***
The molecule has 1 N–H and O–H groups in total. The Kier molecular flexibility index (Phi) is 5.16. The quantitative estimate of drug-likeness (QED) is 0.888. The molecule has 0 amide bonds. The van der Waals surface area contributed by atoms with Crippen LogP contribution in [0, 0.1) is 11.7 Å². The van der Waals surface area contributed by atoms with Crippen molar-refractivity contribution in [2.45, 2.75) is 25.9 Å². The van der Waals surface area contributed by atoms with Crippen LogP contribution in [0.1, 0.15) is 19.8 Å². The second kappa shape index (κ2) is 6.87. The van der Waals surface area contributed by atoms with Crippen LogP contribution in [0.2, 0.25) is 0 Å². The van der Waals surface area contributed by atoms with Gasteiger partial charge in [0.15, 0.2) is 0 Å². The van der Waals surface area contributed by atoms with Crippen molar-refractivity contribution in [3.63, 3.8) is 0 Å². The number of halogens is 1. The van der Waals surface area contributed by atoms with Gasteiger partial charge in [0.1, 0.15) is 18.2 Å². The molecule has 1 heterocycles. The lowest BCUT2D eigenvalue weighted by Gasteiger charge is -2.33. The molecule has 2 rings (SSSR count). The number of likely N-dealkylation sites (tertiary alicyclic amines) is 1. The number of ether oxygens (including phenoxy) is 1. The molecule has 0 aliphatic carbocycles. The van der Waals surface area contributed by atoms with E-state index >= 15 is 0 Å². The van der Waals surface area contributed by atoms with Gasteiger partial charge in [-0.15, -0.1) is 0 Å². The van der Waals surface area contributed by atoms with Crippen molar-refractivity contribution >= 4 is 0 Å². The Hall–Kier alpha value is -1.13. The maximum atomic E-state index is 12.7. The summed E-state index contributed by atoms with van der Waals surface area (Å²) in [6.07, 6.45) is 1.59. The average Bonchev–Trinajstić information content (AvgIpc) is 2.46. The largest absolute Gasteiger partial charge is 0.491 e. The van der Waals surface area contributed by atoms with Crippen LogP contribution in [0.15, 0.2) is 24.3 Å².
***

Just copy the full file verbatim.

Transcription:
The molecule has 1 N–H and O–H groups in total. The Kier molecular flexibility index (Phi) is 5.16. The quantitative estimate of drug-likeness (QED) is 0.888. The molecule has 0 amide bonds. The van der Waals surface area contributed by atoms with Crippen LogP contribution in [0, 0.1) is 11.7 Å². The van der Waals surface area contributed by atoms with Crippen molar-refractivity contribution in [2.45, 2.75) is 25.9 Å². The van der Waals surface area contributed by atoms with Crippen LogP contribution in [0.1, 0.15) is 19.8 Å². The second kappa shape index (κ2) is 6.87. The van der Waals surface area contributed by atoms with Crippen LogP contribution in [0.2, 0.25) is 0 Å². The van der Waals surface area contributed by atoms with Gasteiger partial charge in [0.15, 0.2) is 0 Å². The van der Waals surface area contributed by atoms with Crippen molar-refractivity contribution in [3.63, 3.8) is 0 Å². The number of halogens is 1. The van der Waals surface area contributed by atoms with Gasteiger partial charge in [0.1, 0.15) is 18.2 Å². The molecule has 1 heterocycles. The lowest BCUT2D eigenvalue weighted by Gasteiger charge is -2.33. The molecule has 2 rings (SSSR count). The number of likely N-dealkylation sites (tertiary alicyclic amines) is 1. The number of ether oxygens (including phenoxy) is 1. The molecule has 0 aliphatic carbocycles. The van der Waals surface area contributed by atoms with E-state index >= 15 is 0 Å². The van der Waals surface area contributed by atoms with Gasteiger partial charge in [-0.15, -0.1) is 0 Å². The van der Waals surface area contributed by atoms with Crippen molar-refractivity contribution >= 4 is 0 Å². The Hall–Kier alpha value is -1.13. The maximum atomic E-state index is 12.7. The summed E-state index contributed by atoms with van der Waals surface area (Å²) in [6.07, 6.45) is 1.59. The average Bonchev–Trinajstić information content (AvgIpc) is 2.46. The largest absolute Gasteiger partial charge is 0.491 e. The van der Waals surface area contributed by atoms with Crippen LogP contribution in [0.15, 0.2) is 24.3 Å².